There is a fundamental need to improve pre-clinical models used to predict Acute Kidney Injury (AKI) in the setting of polypharmacy (such as with nephrotoxic antibiotics). Until a translational model is developed, risks can only be predicted individually and semi-quantitatively for groups. The long term goal is to improve the kidney safety profile for critically necessary antibiotic therapies. Vancomycin (V) and piperacillin- tazobactam (PT) are exemplars for study as they are the most commonly used antibiotics in the hospital setting and have been widely suggested in clinical literature to synergistically cause AKI. Despite the clinical data, bio- logic plausibility has not been established; it is unclear if elevated serum creatinine (SCr) is a real or a false positive finding for AKI. SCr is neither highly sensitive nor specific for AKI, PT shares transporters with creatinine that could affect clearance independent of AKI, and preliminary data from experimental models strongly suggests that PT does not worsen V induced AKI (and may be protective). The overall objective is to leverage rat models to quantify individual contributions of multiple drugs on AKI. The central hypothesis of this research is that SCr from clinical studies misclassifies AKI, and alternate models more appropriately define AKI. Rigor of prior re- search with urinary biomarkers suggests that non-creatinine biomarkers can improve predictions of AKI in the setting of polypharmacy. Thus, we will create a novel framework to assess AKI in a pre-clinical manner that has distinct advantages over the status quo by pursuing the following AIMs: 1. Define glomerular filtration rates (GFR) for V, PT, and V+PT in rats as calculated by A) serum creatinine clearance (GFRCRCL) and B) inulin (GFRinulin). 2. Create a Physiologic-Based Pharmacokinetic (PBPK) model that describes mass transit and clearance of V, PT, and V+PT between blood, kidneys, and urine AND quantify real-time PK/Toxicodynamic (TD) relationships for A) serum creatinine, B) urinary biomarkers, and C) terminal histopathology. 3. Develop a hu- manized-rat, PK/TD model for simultaneous administration of two nephrotoxins. The proposed studies will ac- complish 3 major goals. First, defining actual GFR in V, PT, and V+PT will provide mechanistic insight on the role of SCr in V+PT therapy. Second, the PBPK model further informs mechanism by understanding the indi- vidual components that increase SCr in V+PT. Finally, this project is innovative because there is not currently a humanized animal model that can separate the AKI contribution from each drug in the setting of polypharmacy. This model has potential benefits compared to allometrically scaled animal models (which result in high peak concentrations for animals) or cellular models (which use static and supraphysiological concentrations). This contribution will be significant because A) results from AIM 1 and 2 will clarify the toxicity profile for the two most commonly used antibiotics and B) successful development of our novel humanized model can vertically advance the field?s understanding of individual drug contribution to AKI in the setting of polypharmacy. This proposal directly addresses the NIH mission to create ?innovative research strategies? for ?improving health.?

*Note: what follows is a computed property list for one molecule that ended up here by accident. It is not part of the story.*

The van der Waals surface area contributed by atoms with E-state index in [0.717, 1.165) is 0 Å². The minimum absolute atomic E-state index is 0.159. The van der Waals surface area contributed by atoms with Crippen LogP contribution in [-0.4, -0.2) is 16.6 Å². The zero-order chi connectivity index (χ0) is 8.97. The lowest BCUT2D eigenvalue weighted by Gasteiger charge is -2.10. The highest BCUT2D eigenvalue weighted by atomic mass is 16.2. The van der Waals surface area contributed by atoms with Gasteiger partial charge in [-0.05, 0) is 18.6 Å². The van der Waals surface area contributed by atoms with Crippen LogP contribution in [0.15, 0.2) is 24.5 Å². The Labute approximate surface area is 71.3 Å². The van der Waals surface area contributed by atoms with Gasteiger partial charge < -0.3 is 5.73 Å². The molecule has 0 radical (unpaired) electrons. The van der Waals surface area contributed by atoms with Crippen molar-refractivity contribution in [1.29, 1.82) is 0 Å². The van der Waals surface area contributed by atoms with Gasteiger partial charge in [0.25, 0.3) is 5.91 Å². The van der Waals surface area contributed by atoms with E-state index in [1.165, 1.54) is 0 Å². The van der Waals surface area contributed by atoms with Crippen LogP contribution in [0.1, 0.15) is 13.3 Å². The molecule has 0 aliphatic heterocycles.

The proposed research is relevant to public health because there are few antibiotics available to treat serious infectious diseases and over 23,000 US patients die annually from antibiotic resistant infections. Vancomycin and piperacillin-tazobactam are two of the most common antibiotics given to critically ill adults, and this combination has been clinically reported to significantly worsen acute kidney injury. It is critical to understand if the kidney injury is real or is a false positive due to surrogate limitations of serum creatinine.